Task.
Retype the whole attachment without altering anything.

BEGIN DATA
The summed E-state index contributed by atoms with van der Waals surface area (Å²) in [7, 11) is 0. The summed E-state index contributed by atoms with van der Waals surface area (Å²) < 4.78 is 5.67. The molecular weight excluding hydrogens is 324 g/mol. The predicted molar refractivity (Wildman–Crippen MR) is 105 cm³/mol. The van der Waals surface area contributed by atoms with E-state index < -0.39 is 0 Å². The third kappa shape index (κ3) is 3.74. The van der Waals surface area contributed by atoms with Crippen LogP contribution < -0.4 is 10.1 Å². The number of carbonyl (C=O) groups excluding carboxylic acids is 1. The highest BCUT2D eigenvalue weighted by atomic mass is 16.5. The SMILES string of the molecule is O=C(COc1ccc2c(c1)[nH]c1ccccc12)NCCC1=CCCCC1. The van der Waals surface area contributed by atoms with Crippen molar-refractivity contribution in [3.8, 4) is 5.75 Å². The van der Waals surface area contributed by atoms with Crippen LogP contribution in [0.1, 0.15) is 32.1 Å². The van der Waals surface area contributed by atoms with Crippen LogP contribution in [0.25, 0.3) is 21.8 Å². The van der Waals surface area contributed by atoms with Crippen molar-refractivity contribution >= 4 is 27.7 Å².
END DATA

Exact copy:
The summed E-state index contributed by atoms with van der Waals surface area (Å²) in [7, 11) is 0. The summed E-state index contributed by atoms with van der Waals surface area (Å²) < 4.78 is 5.67. The molecular weight excluding hydrogens is 324 g/mol. The predicted molar refractivity (Wildman–Crippen MR) is 105 cm³/mol. The van der Waals surface area contributed by atoms with E-state index < -0.39 is 0 Å². The third kappa shape index (κ3) is 3.74. The van der Waals surface area contributed by atoms with Crippen LogP contribution < -0.4 is 10.1 Å². The number of carbonyl (C=O) groups excluding carboxylic acids is 1. The highest BCUT2D eigenvalue weighted by atomic mass is 16.5. The SMILES string of the molecule is O=C(COc1ccc2c(c1)[nH]c1ccccc12)NCCC1=CCCCC1. The van der Waals surface area contributed by atoms with Crippen molar-refractivity contribution in [3.8, 4) is 5.75 Å². The van der Waals surface area contributed by atoms with Crippen LogP contribution in [0.1, 0.15) is 32.1 Å². The van der Waals surface area contributed by atoms with Crippen LogP contribution in [0.25, 0.3) is 21.8 Å². The van der Waals surface area contributed by atoms with Crippen molar-refractivity contribution >= 4 is 27.7 Å².